ONE night my mother awoke to the sounds of an animal eating noisily. Looking out the window, she saw the vague shape of something munching on figs from her fig tree. Having witnessed this, she felt duty bound to shake my father by the lapels of his pajamas and say, ``I saw kind of a dog . . . or more like a pig, but with sort of a ratlike tail!'' Somehow the news failed to thrill him. The next day, in an effort to humor her, he waded through several volumes of the encyclopedia in search of an animal that fitted the description: a piggish dog with a rat's tail and poor table manners. But none of the pictures of various quadrupeds struck a responsive chord with her, and he didn't think the matter warranted the calling in of a police artist.
In the following days my mother became increasingly keen on the notion of photographing ``the Fig Eater,'' assuming it would pay another visit. This desire grew not only from curiosity about the animal's identity but also from the need to vindicate herself, for my dad had made a few teasing remarks to the effect that a person of stable mind should be able to look out the window without seeing mythological beasts.
Weeks passed, and it began to look as if the creature was not going to show up for its photo session. In light of this, my mother undertook what you might call a creative project (though you'd lose no points for accuracy if you called it a prank). She constructed a bogus Fig Eater, a replica made of material from old clothing and stuffed with the insides from a discarded pillow. She placed this anatomically curious-looking model in the shadow of the fig bush one evening and photographed it. Thereafter she presented my father with irrefutable evidence of the creature's existence.
A good minute or two passed before he detected the hoax nature of this snapshot. Ultimately, however, there was something in the creature's complexion that reminded him of a pair of pants he used to wear. Despite the fact that wildlife was not his area of expertise, he knew that, whereas you could find creatures with scaly skin or furry skin, corduroy skin was unlikely. Also there was something about the shape of its ears that was more reminiscent of a certain Vulcan TV character than of any four-legged beast he'd ever seen.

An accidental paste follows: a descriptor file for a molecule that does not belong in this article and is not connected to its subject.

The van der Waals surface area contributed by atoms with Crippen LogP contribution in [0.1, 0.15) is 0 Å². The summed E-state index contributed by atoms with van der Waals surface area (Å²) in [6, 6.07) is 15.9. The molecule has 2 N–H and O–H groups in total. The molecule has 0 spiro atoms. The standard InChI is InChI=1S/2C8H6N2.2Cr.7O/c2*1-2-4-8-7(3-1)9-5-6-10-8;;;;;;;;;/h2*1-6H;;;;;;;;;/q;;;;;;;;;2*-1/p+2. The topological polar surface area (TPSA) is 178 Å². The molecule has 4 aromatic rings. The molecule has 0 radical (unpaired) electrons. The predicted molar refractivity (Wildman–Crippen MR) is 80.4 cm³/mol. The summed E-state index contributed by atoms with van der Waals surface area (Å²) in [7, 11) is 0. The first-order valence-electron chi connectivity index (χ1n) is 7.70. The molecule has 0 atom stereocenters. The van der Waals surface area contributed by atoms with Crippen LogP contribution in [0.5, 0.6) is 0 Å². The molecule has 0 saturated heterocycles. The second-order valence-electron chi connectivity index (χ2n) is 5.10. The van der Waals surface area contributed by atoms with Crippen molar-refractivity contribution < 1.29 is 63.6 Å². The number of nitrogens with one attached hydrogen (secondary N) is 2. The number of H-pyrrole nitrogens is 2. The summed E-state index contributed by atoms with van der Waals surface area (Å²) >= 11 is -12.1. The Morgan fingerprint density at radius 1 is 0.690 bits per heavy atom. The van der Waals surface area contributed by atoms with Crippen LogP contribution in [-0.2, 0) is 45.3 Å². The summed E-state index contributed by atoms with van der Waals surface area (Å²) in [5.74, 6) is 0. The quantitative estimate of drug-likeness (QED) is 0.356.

But the grandchildren liked this stuffed animal and inquired about the creature it so loosely represented. Thanks to them, the myth of the Fig Eater took on new life. As they saw it, the creature lived in the dark place underneath my parents' house. It had an ability to leap great distances from a standing broad jump position. It was also capable of speech, although it pretty much confined itself to the phrase ``I'm gonna get you.'' These new facts helped them fashion high adventure out of the otherwise boring endeavors of staring into the crawl space and yelling remarks at the house's foundation.
By the time the kids got into the act, four months had passed since the initial sighting, and I think my parents were content to let the Fig Eater pass into the realm of legend, alongside Bigfoot and the Loch Ness monster. But then, on Dec. 23, 1984 (I record the date in the spirit of one commemorating a historical event), they saw it.
The animal was slowly crossing their property. They managed to take several pictures of it and to toss it a piece of apple before it moved along toward its den. Throughout the episode, the creature exuded tranquillity and conducted itself with grace, insofar as something that swipes your figs can be gracious.
Guesses as to the animal's identity imparted a slight quiz-show atmosphere to the conversation at Christmas dinner. Comparison of the photos with illustrations in a book about wildlife showed conclusively that the creature was an opossum, the first my parents had ever seen.
Months passed before they saw the animal again, but, oddly enough, when they did, it was on the day before Easter. My parents are hoping that the opossum, a.k.a. the Fig Eater, will remain true to its apparent pattern and will put in an appearance before each major holiday.